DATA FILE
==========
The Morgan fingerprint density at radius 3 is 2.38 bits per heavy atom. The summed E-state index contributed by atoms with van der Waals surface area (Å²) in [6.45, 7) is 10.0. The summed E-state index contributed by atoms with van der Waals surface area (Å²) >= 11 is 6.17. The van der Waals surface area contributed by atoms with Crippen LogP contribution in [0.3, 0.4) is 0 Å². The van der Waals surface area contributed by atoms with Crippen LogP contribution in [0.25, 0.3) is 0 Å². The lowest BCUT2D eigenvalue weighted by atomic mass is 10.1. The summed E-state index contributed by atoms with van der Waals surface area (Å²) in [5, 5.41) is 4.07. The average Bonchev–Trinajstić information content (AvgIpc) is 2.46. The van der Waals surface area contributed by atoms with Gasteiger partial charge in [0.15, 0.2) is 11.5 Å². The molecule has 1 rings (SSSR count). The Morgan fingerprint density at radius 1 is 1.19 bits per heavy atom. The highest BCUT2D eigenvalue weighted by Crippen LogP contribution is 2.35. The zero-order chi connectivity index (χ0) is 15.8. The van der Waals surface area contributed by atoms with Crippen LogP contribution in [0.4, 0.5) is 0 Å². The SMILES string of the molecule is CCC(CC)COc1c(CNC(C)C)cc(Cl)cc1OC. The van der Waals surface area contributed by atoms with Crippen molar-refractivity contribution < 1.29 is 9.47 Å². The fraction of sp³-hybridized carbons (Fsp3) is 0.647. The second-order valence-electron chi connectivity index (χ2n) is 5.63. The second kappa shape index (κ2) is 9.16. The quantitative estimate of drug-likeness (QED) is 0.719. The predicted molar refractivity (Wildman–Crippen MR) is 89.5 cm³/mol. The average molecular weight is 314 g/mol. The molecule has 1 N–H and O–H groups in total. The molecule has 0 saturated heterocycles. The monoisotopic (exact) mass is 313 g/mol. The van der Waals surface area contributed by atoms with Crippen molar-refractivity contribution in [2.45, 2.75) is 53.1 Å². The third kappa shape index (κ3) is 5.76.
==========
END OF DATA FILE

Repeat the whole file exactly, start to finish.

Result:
The Morgan fingerprint density at radius 3 is 2.38 bits per heavy atom. The summed E-state index contributed by atoms with van der Waals surface area (Å²) in [6.45, 7) is 10.0. The summed E-state index contributed by atoms with van der Waals surface area (Å²) >= 11 is 6.17. The van der Waals surface area contributed by atoms with Crippen LogP contribution in [0.3, 0.4) is 0 Å². The van der Waals surface area contributed by atoms with Crippen LogP contribution in [0.25, 0.3) is 0 Å². The lowest BCUT2D eigenvalue weighted by atomic mass is 10.1. The summed E-state index contributed by atoms with van der Waals surface area (Å²) in [5, 5.41) is 4.07. The average Bonchev–Trinajstić information content (AvgIpc) is 2.46. The van der Waals surface area contributed by atoms with Gasteiger partial charge in [0.15, 0.2) is 11.5 Å². The molecule has 1 rings (SSSR count). The Morgan fingerprint density at radius 1 is 1.19 bits per heavy atom. The highest BCUT2D eigenvalue weighted by Crippen LogP contribution is 2.35. The zero-order chi connectivity index (χ0) is 15.8. The van der Waals surface area contributed by atoms with Crippen LogP contribution in [0.4, 0.5) is 0 Å². The SMILES string of the molecule is CCC(CC)COc1c(CNC(C)C)cc(Cl)cc1OC. The van der Waals surface area contributed by atoms with Crippen molar-refractivity contribution < 1.29 is 9.47 Å². The fraction of sp³-hybridized carbons (Fsp3) is 0.647. The second-order valence-electron chi connectivity index (χ2n) is 5.63. The second kappa shape index (κ2) is 9.16. The quantitative estimate of drug-likeness (QED) is 0.719. The predicted molar refractivity (Wildman–Crippen MR) is 89.5 cm³/mol. The average molecular weight is 314 g/mol. The molecule has 1 N–H and O–H groups in total. The molecule has 0 saturated heterocycles. The monoisotopic (exact) mass is 313 g/mol. The van der Waals surface area contributed by atoms with Crippen molar-refractivity contribution in [2.45, 2.75) is 53.1 Å². The third kappa shape index (κ3) is 5.76.